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The Daily Utah Chronicle

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The Salt Lake Vintage Resale Market

Many lower income students rely on thrift stores to get clothing for cheap, but the rapidly growing resale market has made this more difficult.
Andrea Oltra
Locals shop at the Vantage Thrift Store in Salt Lake City on Dec. 1, 2022. (Photo by Andrea Oltra | The Daily Utah Chronicle)


Thrifting has become increasingly popular in recent years and has long been a staple for individuals of lower income to find affordable and fashionable clothing. However, thrift reselling has created rising prices for previously cheap clothing, and has left consumers wondering, “Is this ethical?”

Thrift store shoppers have always relied on the prices of second-hand items. Braden Timmerman, an English major at Salt Lake Community College, attends SLCC because of its affordability and relies on thrifting for the same reasons.

Timmerman said thrifting “helps me so much as a college student. As a student, all the money that I make over the year goes into tuition. Being able to have clothing that is accessible in a myriad of different ways is important to me.”

But recently, finding thrift items at stores has become more difficult — and expensive. He said resellers have made it harder to achieve both a good look and a low price while thrifting, and now dominate the thrift scenes.

“Flea markets and community market events are completely occupied by resellers, and I find that very discouraging,” Timmerman said. “When I arrive and find that it’s just resellers who are charging $50 to $60 for a pair of pants that they found for 8 dollars, it hurts. My friends and I have realized that this thing that was for us is now no longer accessible.”

To Resell or Not To Resell

Off The Rack, a company created by U Alumni Susma Gurung and Michael Gonzalez, hosts monthly flea markets at the U where thrift resellers can sell to students. According to their website, their values include sustainability and supporting local businesses.

“We want to reduce waste going out,” Gonzalez said. “One, we want to minimize. And, two, we’re trying to educate people on how the fashion world works.”

In addition, Gurung defined “sustainable fashion” as “taking used clothes and selling them and making them trendy.”

According to Off the Rack’s website, another way they are committed to sustainability is by “promoting the reuse, recycling, and repurposing” of clothing items.

The U.S. Environmental Protection Agency estimated that Americans created 17 million tons of waste through used textiles in 2018 alone. According to The RoundUp, fast fashion companies create 100 billion garments each year — and 87% of those will end up in landfills.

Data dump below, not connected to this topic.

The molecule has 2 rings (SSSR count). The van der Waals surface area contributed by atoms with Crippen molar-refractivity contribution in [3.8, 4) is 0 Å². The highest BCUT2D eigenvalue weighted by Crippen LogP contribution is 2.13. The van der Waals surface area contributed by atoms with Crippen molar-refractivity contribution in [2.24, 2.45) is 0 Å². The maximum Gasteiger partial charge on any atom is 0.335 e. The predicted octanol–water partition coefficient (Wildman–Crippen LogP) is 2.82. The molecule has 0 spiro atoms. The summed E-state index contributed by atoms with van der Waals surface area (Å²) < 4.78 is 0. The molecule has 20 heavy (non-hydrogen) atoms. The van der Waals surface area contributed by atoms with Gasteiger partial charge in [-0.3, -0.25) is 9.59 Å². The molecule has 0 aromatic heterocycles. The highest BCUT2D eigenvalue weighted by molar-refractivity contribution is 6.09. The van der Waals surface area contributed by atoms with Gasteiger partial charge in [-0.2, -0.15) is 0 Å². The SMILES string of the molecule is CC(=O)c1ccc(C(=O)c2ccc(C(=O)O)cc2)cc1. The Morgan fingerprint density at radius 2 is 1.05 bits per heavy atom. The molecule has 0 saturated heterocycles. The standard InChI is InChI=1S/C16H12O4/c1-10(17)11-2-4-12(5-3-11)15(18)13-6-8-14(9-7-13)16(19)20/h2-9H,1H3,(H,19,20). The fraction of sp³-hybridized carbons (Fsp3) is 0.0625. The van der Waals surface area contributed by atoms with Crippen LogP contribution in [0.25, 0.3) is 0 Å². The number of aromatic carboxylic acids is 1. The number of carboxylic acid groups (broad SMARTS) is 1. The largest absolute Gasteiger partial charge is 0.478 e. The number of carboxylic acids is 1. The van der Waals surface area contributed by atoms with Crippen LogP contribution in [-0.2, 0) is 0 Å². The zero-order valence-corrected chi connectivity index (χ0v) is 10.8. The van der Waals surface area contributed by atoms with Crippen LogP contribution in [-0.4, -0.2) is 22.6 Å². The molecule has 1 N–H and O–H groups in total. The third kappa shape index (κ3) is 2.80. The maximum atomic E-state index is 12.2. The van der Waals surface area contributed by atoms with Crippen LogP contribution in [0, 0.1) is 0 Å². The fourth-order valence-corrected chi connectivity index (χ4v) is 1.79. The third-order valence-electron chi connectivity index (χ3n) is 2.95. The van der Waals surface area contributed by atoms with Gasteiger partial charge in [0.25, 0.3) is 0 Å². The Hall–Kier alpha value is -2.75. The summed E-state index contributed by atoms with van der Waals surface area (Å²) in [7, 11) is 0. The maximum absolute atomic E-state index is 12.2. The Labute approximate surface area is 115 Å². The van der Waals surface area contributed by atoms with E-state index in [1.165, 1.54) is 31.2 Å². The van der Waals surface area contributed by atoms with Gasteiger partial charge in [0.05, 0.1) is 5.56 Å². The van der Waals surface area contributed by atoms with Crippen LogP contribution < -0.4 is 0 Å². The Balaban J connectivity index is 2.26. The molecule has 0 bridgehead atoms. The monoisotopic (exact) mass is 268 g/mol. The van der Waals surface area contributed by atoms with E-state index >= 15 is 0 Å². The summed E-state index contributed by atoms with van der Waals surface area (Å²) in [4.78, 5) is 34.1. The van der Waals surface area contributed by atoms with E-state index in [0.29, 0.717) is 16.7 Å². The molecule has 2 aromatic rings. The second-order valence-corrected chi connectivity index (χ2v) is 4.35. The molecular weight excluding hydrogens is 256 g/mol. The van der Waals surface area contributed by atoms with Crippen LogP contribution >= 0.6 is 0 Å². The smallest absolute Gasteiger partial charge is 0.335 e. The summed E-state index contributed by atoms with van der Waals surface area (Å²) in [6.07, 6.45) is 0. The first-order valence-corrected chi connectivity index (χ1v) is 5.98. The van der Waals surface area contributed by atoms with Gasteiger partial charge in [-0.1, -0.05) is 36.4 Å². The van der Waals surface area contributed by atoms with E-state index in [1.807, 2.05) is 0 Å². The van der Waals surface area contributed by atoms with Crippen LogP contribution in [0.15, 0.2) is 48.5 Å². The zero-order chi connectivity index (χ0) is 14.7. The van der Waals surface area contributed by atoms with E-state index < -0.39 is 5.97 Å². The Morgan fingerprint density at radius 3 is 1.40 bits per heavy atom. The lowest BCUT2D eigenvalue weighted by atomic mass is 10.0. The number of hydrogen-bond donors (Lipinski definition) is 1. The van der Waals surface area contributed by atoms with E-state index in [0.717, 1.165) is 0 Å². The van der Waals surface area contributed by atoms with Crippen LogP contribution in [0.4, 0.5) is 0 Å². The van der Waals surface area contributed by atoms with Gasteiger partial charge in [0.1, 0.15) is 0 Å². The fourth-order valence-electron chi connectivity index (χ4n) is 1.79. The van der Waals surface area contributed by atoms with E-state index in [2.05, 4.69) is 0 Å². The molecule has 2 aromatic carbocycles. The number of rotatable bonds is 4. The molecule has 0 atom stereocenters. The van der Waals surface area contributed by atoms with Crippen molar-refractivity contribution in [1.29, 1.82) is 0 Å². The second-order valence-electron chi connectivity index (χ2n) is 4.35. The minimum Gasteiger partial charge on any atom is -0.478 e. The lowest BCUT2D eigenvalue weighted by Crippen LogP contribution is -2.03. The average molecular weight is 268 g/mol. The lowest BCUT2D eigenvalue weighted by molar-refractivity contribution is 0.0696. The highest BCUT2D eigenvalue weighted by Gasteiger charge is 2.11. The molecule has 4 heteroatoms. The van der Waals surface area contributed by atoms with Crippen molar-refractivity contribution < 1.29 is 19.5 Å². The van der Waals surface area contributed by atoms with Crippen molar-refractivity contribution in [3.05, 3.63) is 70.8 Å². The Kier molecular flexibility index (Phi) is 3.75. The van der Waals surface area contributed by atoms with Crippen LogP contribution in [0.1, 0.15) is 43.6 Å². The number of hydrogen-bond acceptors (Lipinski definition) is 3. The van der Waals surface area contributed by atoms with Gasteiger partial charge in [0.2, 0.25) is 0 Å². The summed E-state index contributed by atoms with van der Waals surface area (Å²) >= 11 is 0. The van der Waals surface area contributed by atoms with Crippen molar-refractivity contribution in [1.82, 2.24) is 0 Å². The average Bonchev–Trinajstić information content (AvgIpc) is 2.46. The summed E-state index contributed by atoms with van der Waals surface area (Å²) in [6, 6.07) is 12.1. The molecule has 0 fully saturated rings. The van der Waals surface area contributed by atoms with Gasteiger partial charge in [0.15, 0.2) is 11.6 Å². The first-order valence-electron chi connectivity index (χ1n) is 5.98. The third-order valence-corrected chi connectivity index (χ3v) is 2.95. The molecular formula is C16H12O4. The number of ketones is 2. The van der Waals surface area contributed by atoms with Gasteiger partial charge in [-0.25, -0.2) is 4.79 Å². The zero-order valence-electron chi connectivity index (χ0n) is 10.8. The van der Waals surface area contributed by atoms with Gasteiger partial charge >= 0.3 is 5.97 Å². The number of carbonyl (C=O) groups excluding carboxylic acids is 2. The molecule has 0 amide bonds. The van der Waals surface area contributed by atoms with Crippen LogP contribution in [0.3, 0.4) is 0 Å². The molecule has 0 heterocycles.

But Timmerman doesn’t believe that resellers are combating these issues.

“If we’re trying to look at thrifting and the concept of reselling thrifting items from an ethical or moral standpoint, I feel like it is counterintuitive to try to make an argument as a reseller for reselling,” he said. “The reason fast fashion is such an issue is because clothing is rather expensive, and the idea of getting multiple nice pieces of clothing for affordable prices — that’s the same reason that people thrift.”

A term often used when talking about resellers is “thrift gentrification,” which is when people with higher incomes buy items from thrift stores that lower-income communities rely on and resell them at much higher prices.

“I’ve heard the term thrift gentrification,” Gurung said. “Completely understandable where people are coming from, regarding pricing their products. But I think from a vendor’s perspective, the process of handpicking those items and allocating their time and energy into gathering all the items is a lot of work.”

Gonzalez explained that they are working to support small businesses that come from the community that benefit from reselling.

“The other way we are impacting sustainability is by supporting small businesses,” he said.

Gonzalez said many of the resellers Off The Rack works with are from low-income communities.

“They’re already in that area that is being gentrified,” he said. “So when they’re doing it for themselves, I don’t see much of a problem.”

Nevertheless, Timmerman said he believes resellers are taking from the community who rely on affordable pieces of clothing.

“To take clothes from the community of people who are trying to thrift these things for lower prices to afford them better, and then to resell them and position yourself as someone who is benefiting the community, to me is arrogant,” he said.

Timmerman says that he would like to see some change in the reselling scene, such as lowering prices.

“Just be honest with why we are here and what we’re doing,” he added. “Are you there to sell things because you enjoy the things that people thrift and talk about outfits? I feel like if you’re dedicated to being an honest reseller, then you probably wouldn’t be a reseller.”


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About the Contributors
Ethan Udy
Ethan Udy, News Writer
(he/they) Ethan Udy is pursuing journalism as a career and for a degree. He seeks to spread information through objective writing and emotional photography work that will touch his audience. Outside of writing, he enjoys Utah’s unique scenery, writing music, landscape photography, and enjoying the company of good friends.
Andrea Oltra
Andrea Oltra, Photographer
Andrea grew up in Spain and is studying psychology as well as documentary studies. She loves to travel and take photos wherever she goes.

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    TheresaNov 16, 2023 at 1:24 pm

    I have a lot of clothes! I would love to sell! Like new stuff!